Moving Tips Every Millennial Should Know About

Moving Tips Every Millennial Should Know About

There are so many details to consider when you are moving that some of the most important things to remember are often neglected. Whether you’re moving to Boston, New York City, Los Angeles or any city in the US, here are a few things to remember.


Finding the ‘Right’ Roommates

Finding roommates to share your rental expenses is a great way to save money. Let’s do the math: if your dream apartment is $4,000 a month with utilities, you can take on one or two roommates to share the cost. Make sure you always set aside extra money in case your roommate cannot pay the rent.

If you are moving into an apartment or a rental house, make sure you discuss your goal of having roommates with your landlord. Every landlord is different. Do not be surprised if he/she will require that your roommate signs a lease and leaves a security deposit. Some landlords will require that all tenants have background checks, even temporary roommates.

Make sure you choose like-minded individuals. For example, if you plan to have friends over for parties every night, it may not be a good idea to roommate with college students who plan to use their living space for sleeping and studying.

There should be house rules from the very beginning. Make sure you post a copy of the house rules on the refrigerator or somewhere your roommates can see and remember.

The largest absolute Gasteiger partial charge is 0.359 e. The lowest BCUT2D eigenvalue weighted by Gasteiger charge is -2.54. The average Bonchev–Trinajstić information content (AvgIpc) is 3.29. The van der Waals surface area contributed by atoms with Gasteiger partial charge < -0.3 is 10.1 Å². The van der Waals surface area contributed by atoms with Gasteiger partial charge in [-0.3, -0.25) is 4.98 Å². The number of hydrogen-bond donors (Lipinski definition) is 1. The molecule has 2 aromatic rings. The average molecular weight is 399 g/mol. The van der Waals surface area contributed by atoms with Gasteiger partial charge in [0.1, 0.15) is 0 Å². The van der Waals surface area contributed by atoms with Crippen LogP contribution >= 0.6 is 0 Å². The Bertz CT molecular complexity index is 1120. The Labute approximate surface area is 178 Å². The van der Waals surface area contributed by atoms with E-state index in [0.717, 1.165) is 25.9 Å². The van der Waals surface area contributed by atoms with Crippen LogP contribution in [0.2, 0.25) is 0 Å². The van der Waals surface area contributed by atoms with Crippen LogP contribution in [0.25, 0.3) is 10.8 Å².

Always Have a $1000 Emergency Fund

At some point in everyone’s life, he/she will experience a financial crisis. Some experts say that the average individual experiences a financial shift at least every 7-10 years. It is important to set aside at least $1000 in case you need a car repair, a medical expense, moving expenses or any other unexpected expense.

During one of the hurricanes, a young woman was interviewed on television. She mentioned how she was glad to set aside an emergency fund. Before the hurricane, she was able to use her funds towards her travel expenses to stay with family. When you have money set aside, you are less likely to go into panic mode when there is a life-changing event.


Renovating and Remodeling Your New Home

If you are buying a house that needs renovations or needs remodeling, make sure it adds value to your house. For example replacing outdated kitchen cabinets is a smart investment because it adds value. Replacing outdated bathroom fixtures or adding a new bathroom adds value. Choose remodeling and renovation projects that will not break the bank.


Choose a Reputable Moving Company